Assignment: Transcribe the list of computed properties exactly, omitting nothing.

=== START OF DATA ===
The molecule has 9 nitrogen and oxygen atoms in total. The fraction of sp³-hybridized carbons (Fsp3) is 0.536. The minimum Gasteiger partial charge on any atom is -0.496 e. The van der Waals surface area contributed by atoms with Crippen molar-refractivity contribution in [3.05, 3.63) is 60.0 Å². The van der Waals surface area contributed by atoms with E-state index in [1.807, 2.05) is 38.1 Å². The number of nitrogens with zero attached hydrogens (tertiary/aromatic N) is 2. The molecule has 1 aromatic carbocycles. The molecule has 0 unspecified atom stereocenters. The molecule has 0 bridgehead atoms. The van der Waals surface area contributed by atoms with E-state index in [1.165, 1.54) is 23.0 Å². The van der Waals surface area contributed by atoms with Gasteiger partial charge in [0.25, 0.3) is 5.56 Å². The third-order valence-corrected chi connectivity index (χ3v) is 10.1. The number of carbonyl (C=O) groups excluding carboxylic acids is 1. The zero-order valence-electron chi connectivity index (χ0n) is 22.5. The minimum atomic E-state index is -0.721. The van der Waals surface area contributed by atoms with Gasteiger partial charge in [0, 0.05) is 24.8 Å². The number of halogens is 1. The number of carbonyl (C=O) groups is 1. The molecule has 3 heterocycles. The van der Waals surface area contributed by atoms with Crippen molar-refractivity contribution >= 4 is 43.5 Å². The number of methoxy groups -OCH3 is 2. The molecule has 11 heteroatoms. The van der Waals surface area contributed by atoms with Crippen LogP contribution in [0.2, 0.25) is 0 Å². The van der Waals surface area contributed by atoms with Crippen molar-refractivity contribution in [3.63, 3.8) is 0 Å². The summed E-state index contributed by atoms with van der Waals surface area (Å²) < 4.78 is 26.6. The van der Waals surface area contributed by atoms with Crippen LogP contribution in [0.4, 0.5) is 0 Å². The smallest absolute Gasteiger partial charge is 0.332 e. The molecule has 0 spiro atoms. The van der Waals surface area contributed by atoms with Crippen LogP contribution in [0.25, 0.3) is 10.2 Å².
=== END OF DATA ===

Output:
The molecule has 9 nitrogen and oxygen atoms in total. The fraction of sp³-hybridized carbons (Fsp3) is 0.536. The minimum Gasteiger partial charge on any atom is -0.496 e. The van der Waals surface area contributed by atoms with Crippen molar-refractivity contribution in [3.05, 3.63) is 60.0 Å². The van der Waals surface area contributed by atoms with E-state index in [1.807, 2.05) is 38.1 Å². The number of nitrogens with zero attached hydrogens (tertiary/aromatic N) is 2. The molecule has 1 aromatic carbocycles. The molecule has 0 unspecified atom stereocenters. The molecule has 0 bridgehead atoms. The van der Waals surface area contributed by atoms with E-state index in [1.165, 1.54) is 23.0 Å². The van der Waals surface area contributed by atoms with Gasteiger partial charge in [0.25, 0.3) is 5.56 Å². The third-order valence-corrected chi connectivity index (χ3v) is 10.1. The number of carbonyl (C=O) groups excluding carboxylic acids is 1. The zero-order valence-electron chi connectivity index (χ0n) is 22.5. The minimum atomic E-state index is -0.721. The van der Waals surface area contributed by atoms with Gasteiger partial charge in [0, 0.05) is 24.8 Å². The number of halogens is 1. The number of carbonyl (C=O) groups is 1. The molecule has 3 heterocycles. The van der Waals surface area contributed by atoms with Crippen molar-refractivity contribution >= 4 is 43.5 Å². The number of methoxy groups -OCH3 is 2. The molecule has 11 heteroatoms. The van der Waals surface area contributed by atoms with Crippen LogP contribution in [0.2, 0.25) is 0 Å². The van der Waals surface area contributed by atoms with Crippen molar-refractivity contribution in [3.63, 3.8) is 0 Å². The summed E-state index contributed by atoms with van der Waals surface area (Å²) < 4.78 is 26.6. The van der Waals surface area contributed by atoms with Crippen LogP contribution in [0.4, 0.5) is 0 Å². The smallest absolute Gasteiger partial charge is 0.332 e. The molecule has 0 spiro atoms. The van der Waals surface area contributed by atoms with Crippen LogP contribution in [0.25, 0.3) is 10.2 Å².